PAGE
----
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Mar 01, 2018
It’s the age of big data. With ever more complex datasets around, and ever more information being made publicly available, protecting sensitive information has never been this hard. The good news: the methods to protect data are becoming more sophisticated, too. Here’s the first in a series of posts looking at different privacy challenges – and the appropriate techniques to address them.
In 1997, the Massachusetts state Group Insurance Commission (GIC) released hospital visit data which included each patient’s 5-digit zip code, gender, and date of birth. Governor Weld of Massachusetts reassured the public that the data was adequately ‘anonymised’, as primary identifiers (such as name and address) had been deleted. He was quickly proven wrong. Latanya Sweeney, an MIT graduate student, managed to find Governor Weld’s personal health records by combining the GIC data with an electoral roll database she bought for $20. She went on to show that around 87 percent of the US population can be uniquely identified with just their 5-digit zip code, gender, and date of birth (which are all publicly available).
This goes to show that traditional notions of what constitutes an anonymised dataset can quickly break down. More than 20 years later, in the age of big data, attackers have access to more datasets and more powerful tools for linking and analysing them. Let’s look at one of the most common techniques that businesses use to protect sensitive information: data masking.
Most organisations, public or private, that process personal or other sensitive information do some kind of data masking, i.e. they protect the primary identifiers in the data. Take a hypothetical patient, Alice, and a simple medical diagnosis dataset as an example:
The organisation doesn’t want to violate Alice’s privacy by letting their data analysts see her medical diagnosis, but they want to use her data to learn how profession influences disease. To keep Alice safe, they change her record to:
If no other data about Alice existed, this record would now be anonymised. In reality, there are still four quasi-identifiers that link Alice to her sensitive disease attribute – date of birth, postcode, gender, and profession. This means that she, and this entire ‘masked’ dataset, are vulnerable to a linkage attack, in which an attacker can use other available datasets to identify individuals – as was the case in Massachusetts.
Clearly, Alice and the dataset aren’t safe yet. One way organisations try to make the data safer is by introducing a rule to generalise specific attributes like date of birth and postcode. This turns the data into a range, e.g. a year instead of a date of birth, a more general postcode instead of a specific one:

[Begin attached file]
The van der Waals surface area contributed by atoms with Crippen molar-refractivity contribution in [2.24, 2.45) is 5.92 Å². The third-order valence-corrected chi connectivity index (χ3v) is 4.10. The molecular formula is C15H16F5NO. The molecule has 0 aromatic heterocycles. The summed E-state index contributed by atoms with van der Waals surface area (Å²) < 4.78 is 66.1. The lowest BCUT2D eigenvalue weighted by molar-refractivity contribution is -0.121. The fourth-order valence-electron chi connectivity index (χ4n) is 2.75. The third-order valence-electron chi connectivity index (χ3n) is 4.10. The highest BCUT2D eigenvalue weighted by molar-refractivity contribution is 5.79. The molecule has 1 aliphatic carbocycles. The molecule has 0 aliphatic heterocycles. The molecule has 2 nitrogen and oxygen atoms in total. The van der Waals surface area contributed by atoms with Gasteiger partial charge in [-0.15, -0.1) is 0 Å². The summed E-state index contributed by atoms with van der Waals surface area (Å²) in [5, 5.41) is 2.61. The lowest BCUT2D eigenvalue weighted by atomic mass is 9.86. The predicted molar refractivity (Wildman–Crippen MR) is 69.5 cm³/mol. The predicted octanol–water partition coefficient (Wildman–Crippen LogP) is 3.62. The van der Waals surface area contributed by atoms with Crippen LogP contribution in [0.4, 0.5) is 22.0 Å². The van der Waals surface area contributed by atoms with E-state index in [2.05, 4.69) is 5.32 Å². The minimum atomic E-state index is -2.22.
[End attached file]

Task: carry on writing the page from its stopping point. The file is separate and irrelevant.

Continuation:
This is still a relatively haphazard approach to privacy and data utility. Here’s why:
K-anonymity, invented by Latanya Sweeney, is a type of generalisation that’s designed to make your dataset as valuable as possible for a configured level of privacy. It works by making sure that individuals are ‘hiding in a crowd’ of at least size k. So for k-anonymity to be achieved, there need to be at least k individuals in the dataset who share the same set of attributes that might become identifying for each individual, thereby thwarting linkage attacks. This makes the generalisation strategy targeted, so that if Alice is indeed the only female mechanical engineer in our dataset who was born in 1983 and lives in NW10, we will either generalise her profession to something like ‘engineer’ if that leads to a crowd of k, or we will suppress her record. Consider the following simplified dataset:
To create a safe version of the data with a privacy level of k=3, we need to generalise the quasi-identifiers to create ‘crowds’ of three. We will generalise by treating postcode and gender as our quasi-identifiers, and disease as our sensitive value.
You can see:
So, have we solved privacy with the silver bullet of k-anonymity? Not quite. What happens if every individual in your dataset is so distinct that their data can’t be reasonably generalised? Think about the location data that is collected from your phone. No one in the world follows a similar path to you, and it would only take a few known points (i.e. where you live, where you work, where I saw you at a coffee shop at 3 p.m. yesterday, etc.) to find your complete geospatial history in a dataset. Generalising location data tends to quickly destroy utility (e.g. generalising to 8 hour, 1 km square tiles). The same is true of credit card transactions. Using high dimensional, sparse data requires a different approach. In the next post in the series, we’ll talk about one of those approaches: differential privacy.
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